About the company
Torre.co is a job matching network startup focused primarily on remote jobs, with over 1.5M users. It has a powerful matching algorithm that uses 121 different factors to determine if a person’s genome is a good fit for a job and vice versa.
- Companies were not being able to hire great talent because they were not offering enough compensation.
- Recruiters had no automated way to know how much compensation was being requested by the top talent for that job.
If we give talent seekers an idea of how their compensation offers stack up with what job seekers are requesting, they will increase their offers to attract better talent.
Understand the opportunity
How it started
This experiment began with a hunch. Not mine, but from one of our sales executives who was tracing our decreasing growth all the way back to salaries posted on the site. Here’s the breakdown of that logic:
Companies and talent seekers want the best talent, as fast as possible, and (sometimes) as cheap as possible.
Job seekers consider monetary compensation one of the most important elements of a job post to decide if they’ll apply or not. When they see a platform filled with jobs that pay less than expected, they leave.
This starts a cycle of increasing churn for job seekers and making it harder for our sales teams to grow in clients looking to hire.
This issue started a big account management effort to assist recruiters in their decision for monetary compensation. Representatives would verbally explain to recruiters what level of compensation would be required to find the talent they were looking for.
This helped to some degree, but (A) it wasn’t very scalable, and (B) recruiters weren't fully buying it. They wanted to see real data that they could show to internal stakeholders to increase their budgets. They needed the numbers to believe it.
That’s where I came in.
What could we build to solve this?
I was essentially dealing with a SaaS B2B project. Users for this functionality would be internal stakeholders, recruiters, and other representatives of Torre-using companies who would on occasion look for talent.
After interviewing five internal stakeholders and five recruiters, I concluded there were two use cases in Torre that could be significantly improved by providing more information about salaries:
The search bar use case
Whenever a recruiter typed in the search bar to look for candidates that fit specific criteria of skills, we could give them statistics about how much their target market would be interested in getting.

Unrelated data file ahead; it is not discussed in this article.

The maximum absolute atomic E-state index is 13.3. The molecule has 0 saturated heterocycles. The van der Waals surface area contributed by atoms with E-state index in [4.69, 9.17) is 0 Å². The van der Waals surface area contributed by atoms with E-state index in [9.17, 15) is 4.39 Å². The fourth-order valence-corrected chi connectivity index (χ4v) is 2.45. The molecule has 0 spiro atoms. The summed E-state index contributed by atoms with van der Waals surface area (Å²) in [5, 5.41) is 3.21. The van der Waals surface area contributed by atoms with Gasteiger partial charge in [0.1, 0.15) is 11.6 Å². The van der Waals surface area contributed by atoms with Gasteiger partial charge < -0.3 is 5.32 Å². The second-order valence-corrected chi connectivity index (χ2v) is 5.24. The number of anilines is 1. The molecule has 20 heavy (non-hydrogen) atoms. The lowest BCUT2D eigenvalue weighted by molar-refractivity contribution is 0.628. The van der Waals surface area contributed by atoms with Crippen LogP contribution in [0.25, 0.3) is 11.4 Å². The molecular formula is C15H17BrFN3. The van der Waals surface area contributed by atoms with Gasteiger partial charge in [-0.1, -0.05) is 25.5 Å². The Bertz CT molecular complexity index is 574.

The chart should feed only from the data of the people that showed up in the results for that specific search. It should provide the viewer with a general idea of how much money job seekers were asking for depending on how high they rank against the skillset that was searched.
The job post creation use case
Most importantly, when a recruiter is in the process of posting a job and inputs the compensation they will offer, we could show a similar graph.
In this scenario, the graph would take into consideration all the criteria the recruiter had already added to their job post. We could also add an indicator of approval or disapproval depending on the amount entered by the recruiter.
As it tends to happen, we weren’t the first ones to face a similar issue, so there were a few examples online of how other companies were reporting salaries. Some important adjustments would be required but the standard users are accustomed to was clear. Respecting Jakob’s law, I decided we should do a histogram too.
After seeing what others were doing I had to go back to consider what our explicit purpose was. Most of the tools I was looking at were made to assist job seekers in better understanding the market so they could know what to expect and ask for.
What we needed was a tool that convinced Torre talent seekers to increase the salaries they were posting because it would lead to better, faster hires for them and overall growth for Torre: a win-win-win. So that was what I would aim for.
Here are the designs:
The why behind some big decisions
Q: Why is there a gradient throughout the whole chart?
A: We wanted to direct the attention of users toward a specific section of the chart, where the optimal candidates would likely be located.
Q: Why does it say “top candidates” in the middle bar?
A: Again, we wanted to make it extremely clear where they should be aiming at. If you want great candidates, this is how much they are asking for.
Q: Why aren’t we marking the medium or the average?
A: Same reason. The medium is irrelevant when we want you to focus on the top candidates. For this, we chose the top 75th percentile within the candidates that matched the criteria for the search.
Q: Why are there two graphs for yearly vs hourly at once instead of an option to modify the info?
A: The first version had several customization options but we decided to reduce the engineering scope to the minimum for the initial launch. The team got it out pretty fast.
Q: What do the red and teal colored bars mean?
A: As you’ll see in the GIFs below, when a job post is being created, these colors show the user how the amount they are offering compares to the threshold of the 75th percentile. It is also accompanied by a text saying
These GIFs show the final results:
The job post creation use case:
The people search use case:
At the time of writing this case study, the experiment has just recently been released. More data will be needed in order to determine how this tool has affected the initial hypothesis. However, the reaction from stakeholders and clients is very positive!
Initial reports show that recruiters (together with our clients) are being able to create more job posts that offer monetary compensation within the standards some of the “top candidates” from specific markets have set in place.